Professor Winthrop was, soon after this time, made judge of probate for the county of Middlesex by the Provincial Congress, and his son was appointed his register. He remained in the office till his father's death, during the judgeship of O. Prescott, and also in the time. of J. Prescott, until the year 1817, when he resigned. He was in this laborious and responsible station upwards of forty years, and discharged its various duties with ability, promptitude and fidelity.

In 1779, he accompanied Professor Sewall and several other learned gentlemen, to Penobscot, to make observations on the transit of the planet Venus over the sun's disc; which, in that meridian, was more fully to be seen than at Cambridge. When the unhappy insurrection took place in the interiour of the state, in the year 1786, Mr. Winthrop attended General Lincoln, as a volunteer, and was among the most active in suppressing the riotous assemblies of the people, and in discountenancing the sentiments, by which many inconsiderate citizens were, at that time, actuated.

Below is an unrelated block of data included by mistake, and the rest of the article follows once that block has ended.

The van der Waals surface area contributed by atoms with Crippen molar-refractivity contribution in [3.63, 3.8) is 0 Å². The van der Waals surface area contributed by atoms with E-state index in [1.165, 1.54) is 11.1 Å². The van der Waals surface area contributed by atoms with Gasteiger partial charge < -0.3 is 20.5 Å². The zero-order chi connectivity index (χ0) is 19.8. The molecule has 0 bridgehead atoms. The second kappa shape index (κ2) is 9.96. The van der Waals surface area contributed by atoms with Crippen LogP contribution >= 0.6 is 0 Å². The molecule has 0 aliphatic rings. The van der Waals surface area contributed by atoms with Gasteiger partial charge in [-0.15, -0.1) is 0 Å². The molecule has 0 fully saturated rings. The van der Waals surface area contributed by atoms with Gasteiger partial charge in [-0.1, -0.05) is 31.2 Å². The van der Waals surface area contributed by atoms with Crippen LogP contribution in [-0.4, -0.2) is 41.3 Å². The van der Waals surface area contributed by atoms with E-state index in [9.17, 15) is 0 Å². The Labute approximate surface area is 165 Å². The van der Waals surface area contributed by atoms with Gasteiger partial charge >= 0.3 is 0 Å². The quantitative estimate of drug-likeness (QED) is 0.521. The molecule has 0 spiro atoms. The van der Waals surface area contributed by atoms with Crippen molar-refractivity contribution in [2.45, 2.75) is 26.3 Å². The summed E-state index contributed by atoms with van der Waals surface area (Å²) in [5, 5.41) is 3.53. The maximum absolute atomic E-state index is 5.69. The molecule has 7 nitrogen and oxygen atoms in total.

Mr. Winthrop continued in the office of librarian about twenty years; and although he was register of probate the greater part of the time, and several years, also, a judge of the Court of Pleas for Middlesex, he found leisure for much reading. He had also a very valuable library of his own. And for the last thirty years of his life, he was engaged, occasionally, and when publick duties permitted, in theological, mathematical and philological studies. With Christian theology he was particu

larly conversant. He was a firm believer in the divine origin of the gospel, and made publick profession of it, as the only foundation of a hope of immortality. The Jewish history and ancient chronology were also very familiar to him and the prophecies he studied with unusual interest and diligence. He published several essays on the subject, which discover great ingenuity and learning; although by some they have been considered more fanciful than solid and satisfactory. But it should be considered, that the subject of prophecies is necessarily involved in some difficulty and obscurity; and that the most learned men, who have attempted to explain them, have often exposed their own comparative ignorance and imbecility.